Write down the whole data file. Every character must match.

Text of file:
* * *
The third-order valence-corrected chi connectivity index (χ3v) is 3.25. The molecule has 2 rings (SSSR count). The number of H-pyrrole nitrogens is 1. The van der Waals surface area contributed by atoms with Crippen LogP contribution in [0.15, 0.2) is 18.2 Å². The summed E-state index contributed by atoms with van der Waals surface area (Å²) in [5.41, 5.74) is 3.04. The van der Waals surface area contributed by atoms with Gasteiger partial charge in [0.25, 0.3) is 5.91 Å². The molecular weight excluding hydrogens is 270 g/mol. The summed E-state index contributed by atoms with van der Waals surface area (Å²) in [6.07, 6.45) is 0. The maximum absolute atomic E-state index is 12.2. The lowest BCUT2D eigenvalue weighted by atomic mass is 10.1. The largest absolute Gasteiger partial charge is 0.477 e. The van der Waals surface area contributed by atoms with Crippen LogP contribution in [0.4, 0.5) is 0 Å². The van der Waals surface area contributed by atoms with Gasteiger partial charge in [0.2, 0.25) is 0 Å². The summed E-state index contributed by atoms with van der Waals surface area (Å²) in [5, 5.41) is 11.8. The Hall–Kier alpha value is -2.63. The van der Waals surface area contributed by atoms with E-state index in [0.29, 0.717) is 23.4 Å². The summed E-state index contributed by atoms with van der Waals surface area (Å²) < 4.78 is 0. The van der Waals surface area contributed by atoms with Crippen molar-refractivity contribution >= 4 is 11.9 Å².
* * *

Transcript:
The third-order valence-corrected chi connectivity index (χ3v) is 3.25. The molecule has 2 rings (SSSR count). The number of H-pyrrole nitrogens is 1. The van der Waals surface area contributed by atoms with Crippen LogP contribution in [0.15, 0.2) is 18.2 Å². The summed E-state index contributed by atoms with van der Waals surface area (Å²) in [5.41, 5.74) is 3.04. The van der Waals surface area contributed by atoms with Gasteiger partial charge in [0.25, 0.3) is 5.91 Å². The molecular weight excluding hydrogens is 270 g/mol. The summed E-state index contributed by atoms with van der Waals surface area (Å²) in [6.07, 6.45) is 0. The maximum absolute atomic E-state index is 12.2. The lowest BCUT2D eigenvalue weighted by atomic mass is 10.1. The largest absolute Gasteiger partial charge is 0.477 e. The van der Waals surface area contributed by atoms with Crippen LogP contribution in [0.4, 0.5) is 0 Å². The van der Waals surface area contributed by atoms with Gasteiger partial charge in [0.2, 0.25) is 0 Å². The summed E-state index contributed by atoms with van der Waals surface area (Å²) in [5, 5.41) is 11.8. The Hall–Kier alpha value is -2.63. The van der Waals surface area contributed by atoms with E-state index in [0.29, 0.717) is 23.4 Å². The summed E-state index contributed by atoms with van der Waals surface area (Å²) < 4.78 is 0. The van der Waals surface area contributed by atoms with Crippen molar-refractivity contribution >= 4 is 11.9 Å².